• The United States and Japan held the 16th Japan-U.S. Joint Working-Level Committee (JWLC) Meeting on Science and Technology Cooperation in June 2021 to discuss the full range of science and technology cooperation between our countries, such as quantum technologies, artificial intelligence (AI), biotechnology, and climate change technology. 
    • The United States and Japan signed the Project Arrangement on quantum information science, which will promote research and development on quantum communication, computing, sensors, and materials.
    • The United States and Japan intend to conduct joint research and development projects of critical and emerging technologies for respective economic security interests, foreseeing the potential future acquisition and utilization of such technologies, not only between the two countries but also together with other like-minded countries.
    • The United States and Japan acknowledged the progress of collaboration on Privacy Enhancing Technologies and welcomed the planned workshop towards future implementation of the technology.
    • The United States and Japan seek to accelerate innovation and startup collaboration to enhance competitiveness, possibly through Japan’s concept to establish a “Startup Campus.”
  • Civil Space Cooperation:
    • The United States and Japan intend to complete the negotiation on the Framework Agreement in 2022 and conclude it in 2023, which will expand bilateral cooperation for decades to come across a wide variety of space exploration, scientific, and research activities.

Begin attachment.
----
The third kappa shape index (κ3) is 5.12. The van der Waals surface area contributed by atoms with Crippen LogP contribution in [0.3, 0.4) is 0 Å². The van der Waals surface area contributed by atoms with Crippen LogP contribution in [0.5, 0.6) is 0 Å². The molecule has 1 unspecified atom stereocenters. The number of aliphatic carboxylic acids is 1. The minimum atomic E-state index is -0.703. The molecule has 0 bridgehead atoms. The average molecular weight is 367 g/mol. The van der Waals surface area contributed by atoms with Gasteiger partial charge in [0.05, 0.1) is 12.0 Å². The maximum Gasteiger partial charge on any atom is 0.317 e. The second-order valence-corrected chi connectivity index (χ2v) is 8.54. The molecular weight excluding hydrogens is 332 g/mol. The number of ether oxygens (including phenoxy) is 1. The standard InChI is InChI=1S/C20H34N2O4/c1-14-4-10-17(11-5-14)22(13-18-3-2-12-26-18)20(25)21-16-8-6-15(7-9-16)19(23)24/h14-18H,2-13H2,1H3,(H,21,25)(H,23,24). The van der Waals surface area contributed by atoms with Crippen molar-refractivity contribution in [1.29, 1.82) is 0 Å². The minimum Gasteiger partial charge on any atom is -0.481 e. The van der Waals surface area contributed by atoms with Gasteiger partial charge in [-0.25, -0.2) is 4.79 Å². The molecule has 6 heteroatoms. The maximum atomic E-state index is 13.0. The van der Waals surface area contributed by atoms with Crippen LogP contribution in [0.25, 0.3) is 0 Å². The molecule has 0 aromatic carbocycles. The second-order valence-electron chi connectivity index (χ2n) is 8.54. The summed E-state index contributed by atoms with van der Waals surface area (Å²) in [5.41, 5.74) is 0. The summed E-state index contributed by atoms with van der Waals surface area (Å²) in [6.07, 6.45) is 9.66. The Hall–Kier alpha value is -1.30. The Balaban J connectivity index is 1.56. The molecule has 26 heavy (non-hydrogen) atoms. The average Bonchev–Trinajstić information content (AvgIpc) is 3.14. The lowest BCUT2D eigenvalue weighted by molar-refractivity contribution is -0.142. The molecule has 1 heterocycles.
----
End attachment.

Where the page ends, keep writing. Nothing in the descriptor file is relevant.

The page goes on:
• The United States and Japan announced that they are committed to a Japanese astronaut opportunity on the Gateway, a human outpost in the lunar vicinity, as part of expanding Artemis collaboration.
    • The United States and Japan also announced continued progress on our Artemis collaboration for human and robotic lunar surface missions, including a shared ambition to see a future Japanese astronaut on the lunar surface. 
    • To advance the return to the lunar surface, the United States and Japan are working to sign an Implementing Arrangement for Gateway cooperation in 2022.
    • Japan provided the United States with an asteroid sample collected by Hayabusa2 in November 2021 and the United States intends to provide Japan with a sample from the asteroid Bennu in 2023, as part of ongoing collaboration on a variety of space science missions.
    • The United States and Japan are cooperating to use Earth observation data to improve our capability to predict how our climate is changing.
  • Cooperation for Creating International Standards: